حَوْلِيَّاتُ صَاحِبِ الأشْجَارِ

"نحتاج وقتا طويلا لننطق أي شيء بالإنتية القديمة، لذا فنحن لا نقول ما لا يستحق وقته"

Nietzsche Intra Waters: The Thin Ice

Did Nietzsche’s The Gay Science have some bearing on Roger Waters while he was writing The Wall? The Wall is a biography of post-modern man, “citizen” of a nation-state from the terminally-ill Western civilisation. Pink is someone who sees deeper than others. Sensing the frail image people around him have for themselves and their world, he is not able to correspond with their “realities.”

Communication is what Pink is trying to do throughout the narrative, and with each agonizing experience, he adds a Brick to what will become almost everything about him, namely The Wall. However, being inside does not feel any better, so he takes a crack at opening up a little, but it is very much enough for the flood of "defecate"; to start flowing in. He probably knew in advance he is going to suffer yet more, except there is no escape from communication. All he can do is show "feelings of an almost human nature." After he is broken, building starts again, an endless taking-turns of communication and protection. The direction of pressure never changes.

It was in the late nineteenth century when Friedrich Nietzsche (1844-1900), a model himself for the outsider he predicted to tower above his near future, made the strongest postulation that the “realities” on which millions of “worms”—to use Waters’ terminology—took as grounds to build on, are but a crust that soon will be too thin to bear its own weight:

We who are homeless.— Among Europeans today there is no lack of those who are entitled to call themselves homeless in a distinctive and honorable sense: it is to them that I especially commend my secret wisdom and gaya scienza. For their fate is hard, their hopes are uncertain; it is quite a feat to devise some comfort for them—but what avail? We children of the future, how could we be at home in this today? We feel disfavor for all ideals that might lead one to feel at home even in this fragile, broken time of transition; as for its "realities," we do not believe that they will last.The ice that still supports people today has become very thin; the wind that brings the thaw is blowing; we ourselves who are homeless constitute a force that breaks open ice and other all too thin "realities”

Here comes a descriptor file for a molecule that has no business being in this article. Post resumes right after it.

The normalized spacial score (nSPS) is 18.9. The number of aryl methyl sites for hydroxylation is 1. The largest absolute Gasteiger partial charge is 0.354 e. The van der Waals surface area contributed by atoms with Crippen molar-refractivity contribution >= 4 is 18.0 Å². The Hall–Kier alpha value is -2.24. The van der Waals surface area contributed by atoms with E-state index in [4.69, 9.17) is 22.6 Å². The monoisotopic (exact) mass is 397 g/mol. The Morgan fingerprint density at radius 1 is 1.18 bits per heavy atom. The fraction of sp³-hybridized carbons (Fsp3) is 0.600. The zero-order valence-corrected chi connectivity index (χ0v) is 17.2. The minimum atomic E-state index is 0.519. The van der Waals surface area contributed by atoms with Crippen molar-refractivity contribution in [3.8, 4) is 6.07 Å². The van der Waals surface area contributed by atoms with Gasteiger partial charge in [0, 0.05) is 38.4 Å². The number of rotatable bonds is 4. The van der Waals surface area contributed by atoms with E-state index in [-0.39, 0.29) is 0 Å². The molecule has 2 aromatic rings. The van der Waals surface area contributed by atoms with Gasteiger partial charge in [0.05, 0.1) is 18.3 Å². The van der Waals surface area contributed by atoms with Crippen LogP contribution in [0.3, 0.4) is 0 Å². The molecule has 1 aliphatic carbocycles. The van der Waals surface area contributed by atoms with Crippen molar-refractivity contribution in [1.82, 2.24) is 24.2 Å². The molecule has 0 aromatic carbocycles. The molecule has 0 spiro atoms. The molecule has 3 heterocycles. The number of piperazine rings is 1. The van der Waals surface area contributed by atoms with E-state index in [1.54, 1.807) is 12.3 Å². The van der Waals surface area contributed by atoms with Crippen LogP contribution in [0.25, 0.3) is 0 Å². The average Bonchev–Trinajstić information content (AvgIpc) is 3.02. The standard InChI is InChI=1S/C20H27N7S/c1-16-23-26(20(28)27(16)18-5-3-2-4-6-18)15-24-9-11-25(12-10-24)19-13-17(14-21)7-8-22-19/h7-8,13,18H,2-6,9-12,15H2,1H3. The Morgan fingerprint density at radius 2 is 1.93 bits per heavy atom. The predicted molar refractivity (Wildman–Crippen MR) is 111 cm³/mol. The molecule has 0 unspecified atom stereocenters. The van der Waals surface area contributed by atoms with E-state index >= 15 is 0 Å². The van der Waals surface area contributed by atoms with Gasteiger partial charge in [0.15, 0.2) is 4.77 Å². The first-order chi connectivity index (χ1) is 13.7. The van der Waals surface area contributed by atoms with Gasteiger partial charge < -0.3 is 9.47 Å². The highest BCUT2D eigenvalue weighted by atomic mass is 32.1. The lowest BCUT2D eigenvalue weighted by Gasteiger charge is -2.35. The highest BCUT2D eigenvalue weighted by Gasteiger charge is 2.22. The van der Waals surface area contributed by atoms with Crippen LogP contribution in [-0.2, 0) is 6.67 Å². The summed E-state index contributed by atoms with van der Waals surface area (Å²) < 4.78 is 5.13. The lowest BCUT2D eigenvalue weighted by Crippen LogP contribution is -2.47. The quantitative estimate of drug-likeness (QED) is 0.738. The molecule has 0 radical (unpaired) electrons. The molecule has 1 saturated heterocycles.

...

…Is it not clear that with all this we are bound to feel ill at ease in an age that likes to claim the distinction of being the most humane, the mildest, and the most righteous age that the sun has ever seen? It is bad enough that precisely when we hear these beautiful words we have the ugliest suspicions. What we find in them is merely an expression—and a masquerade—of a profound weakening, of weariness, of old age, of declining energies. What can it matter to us what tinsel the sick may use to cover up their weakness? Let them parade it as their virtue; after all, there is no doubt that weakness makes one mild, oh so mild, so righteous, so inoffensive, so “humane”!

[1]

The Thin Ice lines are the first outside the narrative of The Wall, summarizing in a storyteller’s insight the life of “baby blue”:

If you should go skating
on the thin ice of modern life
dragging behind you the silent reproach
of a million tear-stained eyes
don't be surprised when a crack in the ice
appears under your feet.
You slip out of your depth and out of your mind
with your fear flowing out behind ‎you
as you claw the thin ice.

[1] Nietzsche, Friedrich. The Gay Science, translated with commentary by Walter Kaufman. Vintage, 1974. ISBN 0-394-71985-9.